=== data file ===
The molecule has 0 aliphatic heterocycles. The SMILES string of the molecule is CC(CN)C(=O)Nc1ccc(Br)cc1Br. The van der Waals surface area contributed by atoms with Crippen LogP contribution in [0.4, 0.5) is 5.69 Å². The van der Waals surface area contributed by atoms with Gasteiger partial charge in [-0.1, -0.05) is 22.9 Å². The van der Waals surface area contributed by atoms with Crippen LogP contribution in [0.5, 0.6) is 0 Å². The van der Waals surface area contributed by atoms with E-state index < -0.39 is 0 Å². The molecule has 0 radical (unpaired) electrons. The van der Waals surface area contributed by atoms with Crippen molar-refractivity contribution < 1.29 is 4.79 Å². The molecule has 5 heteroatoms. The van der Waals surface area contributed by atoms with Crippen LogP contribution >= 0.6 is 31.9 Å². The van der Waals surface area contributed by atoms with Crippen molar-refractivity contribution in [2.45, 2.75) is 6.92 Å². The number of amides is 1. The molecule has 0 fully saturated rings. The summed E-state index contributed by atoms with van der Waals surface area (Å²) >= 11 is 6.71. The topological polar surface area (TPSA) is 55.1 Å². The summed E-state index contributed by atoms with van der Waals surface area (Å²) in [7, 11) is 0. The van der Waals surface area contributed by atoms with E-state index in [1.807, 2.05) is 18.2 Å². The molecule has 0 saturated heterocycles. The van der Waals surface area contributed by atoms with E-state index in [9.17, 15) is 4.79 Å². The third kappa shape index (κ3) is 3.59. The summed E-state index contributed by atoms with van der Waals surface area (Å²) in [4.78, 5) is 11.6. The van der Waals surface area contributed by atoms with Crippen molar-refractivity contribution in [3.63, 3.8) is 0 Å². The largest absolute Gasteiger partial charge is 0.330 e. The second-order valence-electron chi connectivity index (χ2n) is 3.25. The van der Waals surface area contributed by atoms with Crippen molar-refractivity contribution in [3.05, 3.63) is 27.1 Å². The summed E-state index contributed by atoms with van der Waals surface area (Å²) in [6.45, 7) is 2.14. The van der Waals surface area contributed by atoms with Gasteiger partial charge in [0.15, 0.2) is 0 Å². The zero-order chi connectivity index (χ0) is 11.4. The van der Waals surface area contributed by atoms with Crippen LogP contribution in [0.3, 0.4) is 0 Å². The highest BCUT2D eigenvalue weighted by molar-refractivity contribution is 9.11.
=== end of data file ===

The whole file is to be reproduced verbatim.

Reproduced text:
The molecule has 0 aliphatic heterocycles. The SMILES string of the molecule is CC(CN)C(=O)Nc1ccc(Br)cc1Br. The van der Waals surface area contributed by atoms with Crippen LogP contribution in [0.4, 0.5) is 5.69 Å². The van der Waals surface area contributed by atoms with Gasteiger partial charge in [-0.1, -0.05) is 22.9 Å². The van der Waals surface area contributed by atoms with Crippen LogP contribution in [0.5, 0.6) is 0 Å². The van der Waals surface area contributed by atoms with E-state index < -0.39 is 0 Å². The molecule has 0 radical (unpaired) electrons. The van der Waals surface area contributed by atoms with Crippen molar-refractivity contribution < 1.29 is 4.79 Å². The molecule has 5 heteroatoms. The van der Waals surface area contributed by atoms with Crippen LogP contribution >= 0.6 is 31.9 Å². The van der Waals surface area contributed by atoms with Crippen molar-refractivity contribution in [2.45, 2.75) is 6.92 Å². The number of amides is 1. The molecule has 0 fully saturated rings. The summed E-state index contributed by atoms with van der Waals surface area (Å²) >= 11 is 6.71. The topological polar surface area (TPSA) is 55.1 Å². The summed E-state index contributed by atoms with van der Waals surface area (Å²) in [7, 11) is 0. The van der Waals surface area contributed by atoms with E-state index in [1.807, 2.05) is 18.2 Å². The molecule has 0 saturated heterocycles. The van der Waals surface area contributed by atoms with E-state index in [9.17, 15) is 4.79 Å². The third kappa shape index (κ3) is 3.59. The summed E-state index contributed by atoms with van der Waals surface area (Å²) in [4.78, 5) is 11.6. The van der Waals surface area contributed by atoms with Crippen molar-refractivity contribution in [3.63, 3.8) is 0 Å². The largest absolute Gasteiger partial charge is 0.330 e. The second-order valence-electron chi connectivity index (χ2n) is 3.25. The van der Waals surface area contributed by atoms with Crippen molar-refractivity contribution in [3.05, 3.63) is 27.1 Å². The summed E-state index contributed by atoms with van der Waals surface area (Å²) in [6.45, 7) is 2.14. The van der Waals surface area contributed by atoms with Gasteiger partial charge in [0.15, 0.2) is 0 Å². The zero-order chi connectivity index (χ0) is 11.4. The van der Waals surface area contributed by atoms with Crippen LogP contribution in [0.3, 0.4) is 0 Å². The highest BCUT2D eigenvalue weighted by molar-refractivity contribution is 9.11.